Sitting in the bus, noses buried in magazine articles about string theory and LQT, we rode to the university where we were greeted and joined forces with Stretford and Well acre. We were split into groups (I was in a group with three others, Kitty, Christabel and myself – we had yellow stickers with silver drones on our chests). We were given an introductory lecture where we discussed engineering’s effect on history including the epidemic of cholera 200 years ago resulting in the development of reservoirs to extinguish the threat of dirty water in a very controversial campaign on their behalf before moving on to the cost of the life of lighting and how it changed: the early 1800s where 1 hour of work gave you 10 minutes of candle light explaining (in a way) the common illiteracy rate to today where 1 hour at the minimum wage produces 3 years of life on an LED. Thanks to engineers.
Our first task consisted of debating and pooling our answers to the questions: “What have you used electricity for today?” and “How have engineers improved your life today?” resulting in a variety of answers: for the first, electric utensils, devices, projectors traffic lights and more; for the second, there was plumbing, travel, infrastructure, medicine, electronics and even food among other things to demonstrate how much engineers do. After all, everything man-made was touched by an engineer in some way in its path to perfections – the career is immense.
Secondly, we received some equipment: a boiling tube, some wire, a voltage metre and a magnet then told to produce a voltage. Through this experiment we demonstrated Faraday’s law of magnetic induction whereby cutting the lines of a magnetic field with an electric current creates a voltage and that voltage increases in a variety of ways: using a more powerful magnet, increasing the
magnet’s speed, adding more coils to the wire or condensing the wire coils as all this means the field is being sliced more lines at a faster rate. To demonstrate this phenomenon, we wrapped the wire around the boiling tube and connected it to the metre before moving the magnet within the wires. We could also have done it vice versa by moving an electric current with in the magnet. We varied several factors such as type of magnet placing and shape of the wires and the way we moved the magnet before reaching volts from 120 to 150 by the end.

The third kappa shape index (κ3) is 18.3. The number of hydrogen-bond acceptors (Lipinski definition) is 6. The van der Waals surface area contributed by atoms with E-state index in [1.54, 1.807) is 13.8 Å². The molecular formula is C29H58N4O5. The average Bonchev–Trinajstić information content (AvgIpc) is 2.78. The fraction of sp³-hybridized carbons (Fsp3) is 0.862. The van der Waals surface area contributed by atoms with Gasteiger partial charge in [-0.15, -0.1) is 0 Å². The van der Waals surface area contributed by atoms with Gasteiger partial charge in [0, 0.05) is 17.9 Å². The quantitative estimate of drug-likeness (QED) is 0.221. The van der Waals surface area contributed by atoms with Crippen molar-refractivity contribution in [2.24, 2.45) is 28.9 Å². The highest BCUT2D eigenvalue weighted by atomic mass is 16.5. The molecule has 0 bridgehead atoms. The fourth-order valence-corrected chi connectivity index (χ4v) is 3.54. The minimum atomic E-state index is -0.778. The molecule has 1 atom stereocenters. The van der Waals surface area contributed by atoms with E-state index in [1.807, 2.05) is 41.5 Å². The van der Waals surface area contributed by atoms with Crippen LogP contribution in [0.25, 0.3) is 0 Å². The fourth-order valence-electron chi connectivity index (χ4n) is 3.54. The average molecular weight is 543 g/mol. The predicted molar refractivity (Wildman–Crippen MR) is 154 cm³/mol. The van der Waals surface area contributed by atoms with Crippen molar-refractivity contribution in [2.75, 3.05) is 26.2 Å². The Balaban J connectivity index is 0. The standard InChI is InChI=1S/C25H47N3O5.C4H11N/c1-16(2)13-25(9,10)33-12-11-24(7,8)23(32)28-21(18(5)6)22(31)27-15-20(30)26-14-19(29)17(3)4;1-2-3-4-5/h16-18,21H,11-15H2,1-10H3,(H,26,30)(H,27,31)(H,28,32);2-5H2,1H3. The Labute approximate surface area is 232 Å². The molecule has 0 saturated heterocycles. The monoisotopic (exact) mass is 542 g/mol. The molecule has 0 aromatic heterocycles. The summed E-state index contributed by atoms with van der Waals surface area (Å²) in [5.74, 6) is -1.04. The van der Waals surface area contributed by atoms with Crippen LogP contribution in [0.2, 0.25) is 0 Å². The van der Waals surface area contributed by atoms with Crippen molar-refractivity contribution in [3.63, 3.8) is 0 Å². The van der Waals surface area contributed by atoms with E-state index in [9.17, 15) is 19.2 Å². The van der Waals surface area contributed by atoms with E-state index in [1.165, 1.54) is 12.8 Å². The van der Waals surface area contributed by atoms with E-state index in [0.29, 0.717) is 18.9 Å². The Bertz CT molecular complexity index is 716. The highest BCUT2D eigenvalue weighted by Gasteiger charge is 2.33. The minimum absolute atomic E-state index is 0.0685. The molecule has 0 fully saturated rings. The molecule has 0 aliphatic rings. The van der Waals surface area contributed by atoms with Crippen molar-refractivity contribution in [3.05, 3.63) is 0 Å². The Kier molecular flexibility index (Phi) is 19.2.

Afterwards, we engaged in some very stimulating conversations about careers, science and ethics with the STEM ambassadors as we discussed their qualifications, inspiration, career path and interest. They were emphatic and eager to debate answers for all our questions. Their enthusiasm I found inspiring paired with their knowledge and made me consider jobs in engineering I’d never thought of – they happily introduced themselves and explained their different fields with enrapture and understanding. Interviewing professionals was exciting as well as educating; we left with a rejuvenated and happy curiosity.
Lunch followed and soon it was back to experiments: demonstrating and discovering the factors effecting the voltage produced by a wind turbine. Firstly, we varied the angles of our instruments: the blades, the fan and turbine. Moreover, we reduced and increased and then varied the size of the blades before concluding that the more blades the better however if the weight is increased too much then the turbine wouldn’t spin. The same goes for their size as the bigger the blade the better for catching the wind but the weight could hold it down. Also, the opportune angle would be 45 degrees as at 90 the wind does not glance off and push it around despite hitting it full force and 0 does not catch wind at all whereas 45 is the perfect middle ground; however, I could understand why engineers decided to settle with fewer big blades despite by conclusions.
Overall, the trip was an immense success: we learnt about things we most likely won’t learn this year or maybe next and sent us away with our minds buzzing with questions and answers in a call and response fashion. I personally came away asking myself whether I was sure with what I wanted to do in the future and what engineers will do next. Well, I guess we can only wait.